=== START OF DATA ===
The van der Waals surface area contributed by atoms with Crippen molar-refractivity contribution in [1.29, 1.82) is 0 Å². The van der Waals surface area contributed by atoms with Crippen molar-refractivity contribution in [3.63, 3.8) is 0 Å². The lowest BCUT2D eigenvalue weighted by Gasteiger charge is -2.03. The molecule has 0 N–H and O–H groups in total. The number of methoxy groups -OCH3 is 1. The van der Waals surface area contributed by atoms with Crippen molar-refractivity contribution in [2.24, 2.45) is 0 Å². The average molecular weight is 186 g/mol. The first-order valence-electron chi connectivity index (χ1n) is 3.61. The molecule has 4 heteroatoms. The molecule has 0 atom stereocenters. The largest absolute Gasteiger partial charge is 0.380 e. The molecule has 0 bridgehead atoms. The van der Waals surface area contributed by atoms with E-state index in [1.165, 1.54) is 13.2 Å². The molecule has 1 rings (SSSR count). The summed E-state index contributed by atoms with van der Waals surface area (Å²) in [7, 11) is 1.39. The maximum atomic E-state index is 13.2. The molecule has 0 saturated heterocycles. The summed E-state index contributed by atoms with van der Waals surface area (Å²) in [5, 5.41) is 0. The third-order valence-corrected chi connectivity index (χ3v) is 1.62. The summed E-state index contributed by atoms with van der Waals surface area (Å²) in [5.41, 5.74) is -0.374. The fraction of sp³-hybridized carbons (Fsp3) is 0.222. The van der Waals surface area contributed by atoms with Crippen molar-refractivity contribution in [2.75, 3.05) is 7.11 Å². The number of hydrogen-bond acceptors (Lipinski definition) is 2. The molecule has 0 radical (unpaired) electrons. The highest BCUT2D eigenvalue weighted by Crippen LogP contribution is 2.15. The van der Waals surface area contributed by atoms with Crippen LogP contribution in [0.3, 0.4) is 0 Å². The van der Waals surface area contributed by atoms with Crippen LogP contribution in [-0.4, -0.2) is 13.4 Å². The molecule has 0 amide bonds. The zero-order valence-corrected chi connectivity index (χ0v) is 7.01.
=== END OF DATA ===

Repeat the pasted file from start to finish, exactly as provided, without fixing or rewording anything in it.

The van der Waals surface area contributed by atoms with Crippen molar-refractivity contribution in [1.29, 1.82) is 0 Å². The van der Waals surface area contributed by atoms with Crippen molar-refractivity contribution in [3.63, 3.8) is 0 Å². The lowest BCUT2D eigenvalue weighted by Gasteiger charge is -2.03. The molecule has 0 N–H and O–H groups in total. The number of methoxy groups -OCH3 is 1. The van der Waals surface area contributed by atoms with Crippen molar-refractivity contribution in [2.24, 2.45) is 0 Å². The average molecular weight is 186 g/mol. The first-order valence-electron chi connectivity index (χ1n) is 3.61. The molecule has 4 heteroatoms. The molecule has 0 atom stereocenters. The largest absolute Gasteiger partial charge is 0.380 e. The molecule has 0 bridgehead atoms. The van der Waals surface area contributed by atoms with E-state index in [1.165, 1.54) is 13.2 Å². The molecule has 1 rings (SSSR count). The summed E-state index contributed by atoms with van der Waals surface area (Å²) in [7, 11) is 1.39. The maximum atomic E-state index is 13.2. The molecule has 0 saturated heterocycles. The summed E-state index contributed by atoms with van der Waals surface area (Å²) in [5, 5.41) is 0. The third-order valence-corrected chi connectivity index (χ3v) is 1.62. The summed E-state index contributed by atoms with van der Waals surface area (Å²) in [5.41, 5.74) is -0.374. The fraction of sp³-hybridized carbons (Fsp3) is 0.222. The van der Waals surface area contributed by atoms with Crippen molar-refractivity contribution in [2.75, 3.05) is 7.11 Å². The number of hydrogen-bond acceptors (Lipinski definition) is 2. The molecule has 0 radical (unpaired) electrons. The highest BCUT2D eigenvalue weighted by Crippen LogP contribution is 2.15. The van der Waals surface area contributed by atoms with Crippen LogP contribution in [0.3, 0.4) is 0 Å². The van der Waals surface area contributed by atoms with Crippen LogP contribution in [-0.4, -0.2) is 13.4 Å². The molecule has 0 amide bonds. The zero-order valence-corrected chi connectivity index (χ0v) is 7.01.